Olympic 800m champion Caster Semenya will appeal to the European Court of Human Rights against the restriction of testosterone levels in female runners.
Following a 2019 rule change by governing body World Athletics (formerly IAAF), Semenya is not allowed to compete in events between 400m and a mile without taking testosterone-reducing drugs.
last year in September she lost an appeal to Switzerland’s Federal Supreme Court.
The 30-year-old Athlete will launch the appeal with hopes of defending her Olympic title in Tokyo this year.
“All we ask is to be allowed to run free, for once and for all, as the strong and fearless women we are and have always been,” she said.
Her lawyers will argue Switzerland failed in its obligations to protect against the violation of her rights.
Athletics’ governing body brought in a rule that athletes with differences of sexual development (DSD) must either take medication in order to compete in track events from 400m to the mile, or change to another distance.
Athletes with DSD have higher levels of natural testosterone, which World Athletics believes gives them a competitive advantage.
The Court of Arbitration for Sport rejected a Semenya challenge against the rule in 2019.
The Swiss Supreme Court then temporarily suspended the ruling, before later reversing its decision.
When did it all begin?
If you’re asking yourself “what’s so sinister about this?” in regards to the ruling and Caster Semenya.
It only applies to athletes competing over the events between 400m and 1 mile, the South African athlete’s specialty.
Certain things that have not helped, especially in the 2016 Olympics where Lynsey Sharp was interviewed by Phil Jones and his articulation throughout his interview pushed the agenda of it being a two-tiered race due to the rules at the time which allowed Semenya to compete.
It has gotten so toxic now, you may as well change the meaning or IAAF from International Association of Athletics Federations to Intentional Assault on Athletes who are Female (fortunately for them, they had already rebranded to World Athletics).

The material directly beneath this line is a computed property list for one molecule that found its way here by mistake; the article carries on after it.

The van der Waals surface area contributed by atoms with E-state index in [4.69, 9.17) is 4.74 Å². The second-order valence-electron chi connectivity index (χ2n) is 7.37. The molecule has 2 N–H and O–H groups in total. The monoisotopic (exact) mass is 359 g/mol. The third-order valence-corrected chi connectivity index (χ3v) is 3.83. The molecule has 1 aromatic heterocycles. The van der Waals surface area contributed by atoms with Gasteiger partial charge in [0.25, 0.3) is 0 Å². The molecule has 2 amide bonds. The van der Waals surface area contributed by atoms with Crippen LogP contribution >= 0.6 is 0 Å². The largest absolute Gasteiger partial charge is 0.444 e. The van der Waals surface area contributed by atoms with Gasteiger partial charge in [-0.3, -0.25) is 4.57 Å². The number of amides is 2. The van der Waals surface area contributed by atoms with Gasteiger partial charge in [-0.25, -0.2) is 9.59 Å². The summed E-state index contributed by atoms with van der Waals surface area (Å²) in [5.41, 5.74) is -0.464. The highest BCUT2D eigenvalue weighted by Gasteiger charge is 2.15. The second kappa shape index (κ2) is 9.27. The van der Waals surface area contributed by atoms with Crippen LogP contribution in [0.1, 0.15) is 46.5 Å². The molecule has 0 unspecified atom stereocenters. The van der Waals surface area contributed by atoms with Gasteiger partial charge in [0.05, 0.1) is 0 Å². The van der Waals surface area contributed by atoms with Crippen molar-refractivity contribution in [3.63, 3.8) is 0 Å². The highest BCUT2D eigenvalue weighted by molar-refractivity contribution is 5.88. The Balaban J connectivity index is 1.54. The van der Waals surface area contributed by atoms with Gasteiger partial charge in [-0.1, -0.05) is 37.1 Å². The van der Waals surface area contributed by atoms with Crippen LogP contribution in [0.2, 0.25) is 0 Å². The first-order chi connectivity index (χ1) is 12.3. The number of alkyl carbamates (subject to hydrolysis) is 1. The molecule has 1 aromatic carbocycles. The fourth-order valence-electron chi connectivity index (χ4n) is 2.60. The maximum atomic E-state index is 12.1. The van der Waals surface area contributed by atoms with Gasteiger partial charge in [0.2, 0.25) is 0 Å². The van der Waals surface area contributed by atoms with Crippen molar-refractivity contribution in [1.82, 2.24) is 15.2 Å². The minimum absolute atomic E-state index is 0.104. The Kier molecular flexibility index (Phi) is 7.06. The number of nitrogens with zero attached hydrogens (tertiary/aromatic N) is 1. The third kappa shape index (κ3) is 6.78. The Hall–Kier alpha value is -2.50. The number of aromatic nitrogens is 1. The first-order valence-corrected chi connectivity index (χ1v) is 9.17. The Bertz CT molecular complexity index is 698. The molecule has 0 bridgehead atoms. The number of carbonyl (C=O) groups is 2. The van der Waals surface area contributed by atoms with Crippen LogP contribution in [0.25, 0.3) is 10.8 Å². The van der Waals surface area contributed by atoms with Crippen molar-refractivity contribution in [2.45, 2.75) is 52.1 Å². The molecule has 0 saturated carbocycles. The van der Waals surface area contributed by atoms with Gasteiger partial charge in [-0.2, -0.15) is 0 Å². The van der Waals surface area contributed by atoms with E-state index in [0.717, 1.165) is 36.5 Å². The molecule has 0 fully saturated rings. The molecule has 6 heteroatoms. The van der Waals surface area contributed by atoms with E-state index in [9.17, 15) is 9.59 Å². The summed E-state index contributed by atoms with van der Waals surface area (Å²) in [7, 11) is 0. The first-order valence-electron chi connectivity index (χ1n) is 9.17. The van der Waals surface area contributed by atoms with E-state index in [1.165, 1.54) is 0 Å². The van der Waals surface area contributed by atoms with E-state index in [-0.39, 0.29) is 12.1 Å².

A burgeoning career has been littered with legal battles, hormonal issues which has spanned over three separate decades now, is it really about competitive equity?
At this point, a spade has to be called a spade, this is harassment from the global governing body IAAF. From the South African bursting onto the scene in 2009, there have been constant attempts to change rules that would (whether they want to believe it or not) be discriminatory to the rising star of women’s middle-distance running.
Having failed in her attempt in the Court of Arbitration of Sport, the last chance she has of defending her title without hormonal modification is the European Court of Human Rights. But, should she even be here? Is she not female, why is she not being allowed to freely run?
Sexism at its finest
As with all agendas that are in the air, it has a long runway, but this one has been in the air for a while (12 years to be exact).
Biological anomalies are revered if they’re present with male athletes (insert Michael Phelps). Yet a female athlete will have their careers ravaged if they naturally develop a physical ‘edge’.
This has been so prevalent in sport that a report was produced with recommendations on how to address it due to the ‘sex’ tests turning into a human rights issue.
In essence, Caster is the latest in a list of athletes who over the years have been denied access to their chosen career path due to high testosterone levels.